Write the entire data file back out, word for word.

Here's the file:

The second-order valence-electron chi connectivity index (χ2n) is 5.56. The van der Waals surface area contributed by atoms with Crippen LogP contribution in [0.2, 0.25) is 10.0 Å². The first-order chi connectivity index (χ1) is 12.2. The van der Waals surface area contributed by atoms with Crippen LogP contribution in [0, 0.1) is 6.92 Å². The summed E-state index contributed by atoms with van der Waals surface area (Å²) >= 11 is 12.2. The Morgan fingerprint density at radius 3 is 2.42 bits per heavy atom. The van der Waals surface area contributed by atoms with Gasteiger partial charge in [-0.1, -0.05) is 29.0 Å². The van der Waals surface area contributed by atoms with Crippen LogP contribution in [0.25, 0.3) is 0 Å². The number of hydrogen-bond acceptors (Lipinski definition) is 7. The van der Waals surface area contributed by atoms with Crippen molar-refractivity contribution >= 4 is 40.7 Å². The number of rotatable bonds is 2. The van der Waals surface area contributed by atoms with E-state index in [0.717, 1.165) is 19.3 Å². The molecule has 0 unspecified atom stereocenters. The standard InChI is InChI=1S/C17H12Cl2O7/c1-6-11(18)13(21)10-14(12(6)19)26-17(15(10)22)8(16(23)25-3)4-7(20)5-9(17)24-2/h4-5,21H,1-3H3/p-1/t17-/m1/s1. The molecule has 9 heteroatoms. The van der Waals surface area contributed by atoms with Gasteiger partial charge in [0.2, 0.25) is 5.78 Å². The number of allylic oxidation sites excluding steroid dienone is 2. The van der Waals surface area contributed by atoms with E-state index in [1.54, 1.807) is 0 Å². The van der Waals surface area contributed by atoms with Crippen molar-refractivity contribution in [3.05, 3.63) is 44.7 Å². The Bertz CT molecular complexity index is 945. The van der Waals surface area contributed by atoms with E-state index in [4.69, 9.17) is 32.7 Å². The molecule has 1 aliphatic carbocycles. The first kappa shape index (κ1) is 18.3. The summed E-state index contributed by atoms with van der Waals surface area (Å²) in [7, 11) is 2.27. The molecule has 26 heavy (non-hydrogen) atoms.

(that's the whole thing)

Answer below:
The second-order valence-electron chi connectivity index (χ2n) is 5.56. The van der Waals surface area contributed by atoms with Crippen LogP contribution in [0.2, 0.25) is 10.0 Å². The first-order chi connectivity index (χ1) is 12.2. The van der Waals surface area contributed by atoms with Crippen LogP contribution in [0, 0.1) is 6.92 Å². The summed E-state index contributed by atoms with van der Waals surface area (Å²) >= 11 is 12.2. The Morgan fingerprint density at radius 3 is 2.42 bits per heavy atom. The van der Waals surface area contributed by atoms with Gasteiger partial charge in [-0.1, -0.05) is 29.0 Å². The van der Waals surface area contributed by atoms with Crippen LogP contribution in [0.25, 0.3) is 0 Å². The number of hydrogen-bond acceptors (Lipinski definition) is 7. The van der Waals surface area contributed by atoms with Crippen molar-refractivity contribution >= 4 is 40.7 Å². The number of rotatable bonds is 2. The van der Waals surface area contributed by atoms with E-state index in [0.717, 1.165) is 19.3 Å². The molecule has 0 unspecified atom stereocenters. The standard InChI is InChI=1S/C17H12Cl2O7/c1-6-11(18)13(21)10-14(12(6)19)26-17(15(10)22)8(16(23)25-3)4-7(20)5-9(17)24-2/h4-5,21H,1-3H3/p-1/t17-/m1/s1. The molecule has 9 heteroatoms. The van der Waals surface area contributed by atoms with Gasteiger partial charge in [0.2, 0.25) is 5.78 Å². The number of allylic oxidation sites excluding steroid dienone is 2. The van der Waals surface area contributed by atoms with E-state index in [1.54, 1.807) is 0 Å². The van der Waals surface area contributed by atoms with Crippen molar-refractivity contribution in [3.05, 3.63) is 44.7 Å². The Bertz CT molecular complexity index is 945. The van der Waals surface area contributed by atoms with E-state index in [4.69, 9.17) is 32.7 Å². The molecule has 1 aliphatic carbocycles. The first kappa shape index (κ1) is 18.3. The summed E-state index contributed by atoms with van der Waals surface area (Å²) in [7, 11) is 2.27. The molecule has 26 heavy (non-hydrogen) atoms.